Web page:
Whose Altar? Which Lord?

Whose Altar? Which Lord? January 10, 2019

Once I got bullied out of a community I loved very much, because some of its members apparently spread rumors that I had created “scandal” and insulted the leader.  I hadn’t done this, but that didn’t matter. They thought I had, or claimed they thought I had.  And I don’t think they meant malice directly toward me. I think they thought they were doing a good thing, serving God, protecting God from such an evil woman as they supposed me to be. They were hopping around the altar crying “Lord, answer us!” but they weren’t serving God. They were being liars, gossips and bullies.

And I’ve been caught up in similar things, myself. When I went to Franciscan University, and at the churches I attended in Columbus, I can remember spreading gossip with members of my  own crowd about people in somebody else’s circle of friends,  everyone saying the nastiest things about people because we thought that in doing so we were protecting the Faith from her enemies. We were sure that our anger was righteous and the way we dealt with it was impeccable, because we were acting in God’s name. But we weren’t really acting in God’s name. We were acting in fear and pettiness, and referring to the fear and pettiness as “Lord.”

I think, if we’re honest, we can all point to times we’ve hopped around an altar crying “Lord, answer us!” and the Lord hasn’t, because we were not crying out to Him but to His enemy, with the appearance of piety. That’s something of which we all need to repent.

Right now, a couple of friends of mine are getting a taste of what happens when a large enough group hop around the wrong altar.

One of the most shameful Catholic internet tabloids posted an article smearing them this week, painting them as blasphemers and dangerous radicals. Their supposed crime was once assigning an edgy book  to a small group of grown-ups for a college English course in order to help them learn to dialogue with viewpoints different from and antagonistic to their own.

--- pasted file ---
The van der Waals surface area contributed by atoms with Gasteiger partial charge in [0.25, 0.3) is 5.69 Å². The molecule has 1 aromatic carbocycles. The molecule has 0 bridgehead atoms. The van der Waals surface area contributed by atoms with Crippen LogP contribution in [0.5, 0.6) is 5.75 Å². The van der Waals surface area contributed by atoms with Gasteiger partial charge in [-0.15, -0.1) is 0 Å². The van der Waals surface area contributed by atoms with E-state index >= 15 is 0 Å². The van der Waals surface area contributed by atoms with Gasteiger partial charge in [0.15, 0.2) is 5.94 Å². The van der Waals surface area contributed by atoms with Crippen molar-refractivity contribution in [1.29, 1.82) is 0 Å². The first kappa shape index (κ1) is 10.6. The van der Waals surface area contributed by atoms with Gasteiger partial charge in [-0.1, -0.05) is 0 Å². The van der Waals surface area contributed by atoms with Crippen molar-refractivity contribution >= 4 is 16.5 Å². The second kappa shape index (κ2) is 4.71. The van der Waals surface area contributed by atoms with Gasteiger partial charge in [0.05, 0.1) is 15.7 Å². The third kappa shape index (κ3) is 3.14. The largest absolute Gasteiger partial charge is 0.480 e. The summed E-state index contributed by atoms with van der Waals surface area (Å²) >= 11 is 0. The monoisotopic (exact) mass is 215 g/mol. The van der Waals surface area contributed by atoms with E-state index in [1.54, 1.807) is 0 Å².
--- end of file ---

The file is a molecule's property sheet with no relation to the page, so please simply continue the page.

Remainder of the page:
I don’t think that tabloid author’s motives were pure in the first place. Of course I could be wrong. And I certainly can’t judge the motives of the huge crowd of people that started attacking them after the article was published, but I can tell you what they are doing. My friends have been flooded with abusive emails, not just calling for the professor’s resignation from the university where he works but a lot worse actions against him and his family as well. They are being harassed. Their good name is being further smeared. Certain famous Catholics have thrown them under the bus and joined in the calumny. Weirdos from the neighborhood where they and I live are making their lives hell– though thankfully some of our neighbors have risen to their defense as well.  I’m honestly afraid for their safety.

And the whole mob thinks they’re doing this in the names of Jesus and Mary.

They are committing the sin of rash judgment, not waiting to get a clearer picture of what happened and not waiting for the testimony of a more reliable witness than a histrionic internet wack job. They are sinning against the fifth commandment by attacking my friends’ good name and threatening them– even if my friends were as evil as they’re being portrayed to be, the Christian response would never be abuse or harassment. And I don’t think they can see what they’re doing, because they believe they’re doing it in the names of Jesus and Mary.

They’ve become the state prophets of Baal, Ahab and Jezebel: hopping around an altar that has my dear friends tied to the top of it, crying “Lord, answer us!” and hoping my friends burn alive, for the glory of a tabloid publication that claims it wants to protect the Faith.

I trust that God will see my friends through this through this.

I pray that we all remember that just because we find ourselves hopping around an altar crying out to the Lord, doesn’t mean that we’re doing the Lord’s work. Others are quite good at inciting fervor and indignation as well. It’s all too easy to become an idolater.

Do keep my friends in your prayers.

(image via Pixabay) 

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